May 30, 2020
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Embers Of A Curfewed Id

Wherever prayers were allowed, they were followed by protests

Embers Of A Curfewed Id
High-Decibel Clarity
Kashmiri women shout slogans demanding ‘azadi’
Photograph by Getty Images
Embers Of A Curfewed Id
outlookindia.com
2016-09-16T18:08:08+0530
  • The Prayers: In some places, like the CM's hometown, prayers were allowed a day after Id. Most places were less lucky.
  • The Protests: Since Burhan Wani’s killing, there has been no let-up in protests against security forces, with ­slogans of ‘azadi’.
  • The Body Count: Two Kashmiris were killed in firing by security forces on Id in Bandipora, taking the toll since July 8 to 80.

***

The mosque as a site of politics is indeed part of the Kashmir story­­­—as pivotal points of congregation and dissemination right from the days of 1989 to the ­recent flashpoints. And yet, people in the Valley cannot recall when, if ever, they were barred from offering Id prayers in mosques. Some people claim this last happened almost two centuries ago when Srinagar’s Jamia Masjid was forcibly shut down for several months following an uprising against ­oppressive Sikh rulers.

But this year on Id, people woke up to find the streets teeming with secu­rity forces and curfew imposed across the Valley. Broadband and Internet was blocked, barring services provi­ded by the state-run BSNL. The Id curfew, in fact, became one of the reasons cited by senior PDP leader Tariq Hamid Karra, who was representing Srinagar in the Lok Sabha, when he resigned both from the party as well as from Parliament on September 15. “The PDP has become a collaborator for the fascist RSS-governed BJP,” Karra, known to have been a close aide of the late CM Mufti Mohammed Sayeed and one of the founder-members of the party, told reporters.

Ninety-two-year-old Mohammed Ism­ail ­has forgotten little of the people’s upr­ising against Dogra rulers in the 1930s and another against the dismissal of Sheikh ­Abdullah, the first prime minister of Jammu and Kashmir, in 1953. But he does not recall an occasion when people were not allowed to offer prayers on Id. “Curfew on Id is unthinkable,” says Ismail, shaking his head. Former CM Omar Abdullah ­echoed the sentiment and told ­newspapers in Delhi over the phone that the ­unprecedented step would have a ­“severe backlash”.

In the CM’s hometown, Bijbehara, pra­yers were allowed the day after Id. But in neighbouring Pulwama, no such permission was given. Wherever there were prayers, they were followed by protests against the security forces. At least two Kashmiris died in  firing in Bandipora and Shopian towns, taking the toll to 80. Incidentally, it was the first killing in Bandip­ora. A staggering 13,000 have received serious injuries so far. An average of 166 people are getting injured every day, according to a report in Greater Kashmir.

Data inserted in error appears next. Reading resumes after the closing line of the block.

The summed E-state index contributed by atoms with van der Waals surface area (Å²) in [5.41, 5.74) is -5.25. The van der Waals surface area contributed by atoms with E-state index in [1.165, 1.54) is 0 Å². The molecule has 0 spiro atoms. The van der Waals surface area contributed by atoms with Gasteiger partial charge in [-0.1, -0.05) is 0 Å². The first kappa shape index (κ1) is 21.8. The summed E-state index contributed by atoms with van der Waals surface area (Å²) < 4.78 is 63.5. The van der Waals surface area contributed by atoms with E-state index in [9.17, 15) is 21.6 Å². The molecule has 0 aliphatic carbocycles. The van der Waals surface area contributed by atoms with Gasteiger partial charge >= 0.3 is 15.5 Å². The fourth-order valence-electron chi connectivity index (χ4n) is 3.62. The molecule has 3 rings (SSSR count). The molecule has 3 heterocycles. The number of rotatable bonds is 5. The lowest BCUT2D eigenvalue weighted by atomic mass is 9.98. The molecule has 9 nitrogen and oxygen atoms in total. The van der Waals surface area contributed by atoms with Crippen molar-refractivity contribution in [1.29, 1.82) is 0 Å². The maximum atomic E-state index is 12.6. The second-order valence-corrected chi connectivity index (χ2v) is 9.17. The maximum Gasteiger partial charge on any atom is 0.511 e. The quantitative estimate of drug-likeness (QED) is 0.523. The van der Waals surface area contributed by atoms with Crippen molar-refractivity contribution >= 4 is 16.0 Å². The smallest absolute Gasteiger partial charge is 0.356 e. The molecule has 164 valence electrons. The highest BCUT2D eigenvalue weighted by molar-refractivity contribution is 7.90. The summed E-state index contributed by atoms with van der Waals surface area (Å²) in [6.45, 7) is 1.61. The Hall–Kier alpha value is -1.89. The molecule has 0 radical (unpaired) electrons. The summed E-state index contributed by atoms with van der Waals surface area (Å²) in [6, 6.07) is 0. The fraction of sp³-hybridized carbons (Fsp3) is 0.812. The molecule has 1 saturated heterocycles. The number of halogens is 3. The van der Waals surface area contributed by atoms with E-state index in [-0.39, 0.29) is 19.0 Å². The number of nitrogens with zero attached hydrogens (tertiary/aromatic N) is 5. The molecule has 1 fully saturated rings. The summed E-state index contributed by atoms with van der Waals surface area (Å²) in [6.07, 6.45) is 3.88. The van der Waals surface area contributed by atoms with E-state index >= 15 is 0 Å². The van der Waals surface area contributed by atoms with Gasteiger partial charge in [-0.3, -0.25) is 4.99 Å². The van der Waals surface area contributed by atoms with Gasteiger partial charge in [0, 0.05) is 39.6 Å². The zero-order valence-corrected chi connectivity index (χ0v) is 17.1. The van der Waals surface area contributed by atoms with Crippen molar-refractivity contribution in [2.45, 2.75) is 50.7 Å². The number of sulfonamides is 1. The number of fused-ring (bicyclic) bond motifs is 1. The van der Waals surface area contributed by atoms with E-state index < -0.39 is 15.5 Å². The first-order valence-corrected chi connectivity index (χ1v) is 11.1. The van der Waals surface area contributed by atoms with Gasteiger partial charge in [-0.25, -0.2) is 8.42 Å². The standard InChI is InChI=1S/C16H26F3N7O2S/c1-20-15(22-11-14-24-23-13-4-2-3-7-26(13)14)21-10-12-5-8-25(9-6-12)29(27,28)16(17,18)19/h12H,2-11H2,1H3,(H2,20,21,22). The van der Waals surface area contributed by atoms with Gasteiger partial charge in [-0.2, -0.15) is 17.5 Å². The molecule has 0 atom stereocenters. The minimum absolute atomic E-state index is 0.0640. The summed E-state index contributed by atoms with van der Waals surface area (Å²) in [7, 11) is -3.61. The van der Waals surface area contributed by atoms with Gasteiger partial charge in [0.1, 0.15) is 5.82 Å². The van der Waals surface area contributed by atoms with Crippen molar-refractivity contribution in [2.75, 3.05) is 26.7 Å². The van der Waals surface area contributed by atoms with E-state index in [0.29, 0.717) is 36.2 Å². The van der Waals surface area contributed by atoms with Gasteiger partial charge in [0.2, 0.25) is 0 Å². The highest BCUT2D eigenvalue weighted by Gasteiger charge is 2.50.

There’s anger against Delhi, but even more against CM Mehbooba Mufti, who is pretending as if it’s business as usual. Bar­ely four days before Id, she posed for photographers in Jammu riding pillion on a scooter. Two young men had been killed that day, one of them in Shop­ian, by secur­ity forces. Asked for her reaction, the CM quipped, “I’m slightly upset because I was scheduled to visit Shopian later today.”

If she expected brownie points for her ‘cool’ reply, she would have been disappointed. “She seems to have no clue how to conduct herself,” Rajiv Kumar, a Kashmiri scientist working in Heidelberg University, posted on a social media platform. “She doesn’t even look as if she is ­interested in governance. Her only ­interest seems to be securing the chair.” Others were even less charitable, accusing her of deserting her people—of a “sellout”, as Karra said.

There is undoubtedly fatigue after two months of turmoil, but it seems to have  affected both sides. In the absence of mass media, people fell back on word of mouth, relaying ­stories they may have heard and possibly embellishing them. Locals were said to have cut power supply to an army camp. Even security ­forces are learnt to have knocked transformers off in some places to deny electricity to villagers. Milk-sellers from villages are said to have been denied entry into Srinagar. And the city’s biggest vegetable mandi is closed for weeks. Even people who do not support calls for ‘azadi’ have begun wondering if New Delhi has any plan at all to deal with the situation, barring meting out collective punishment to a defiant population. 


By Showkat A. Motta in Srinagar

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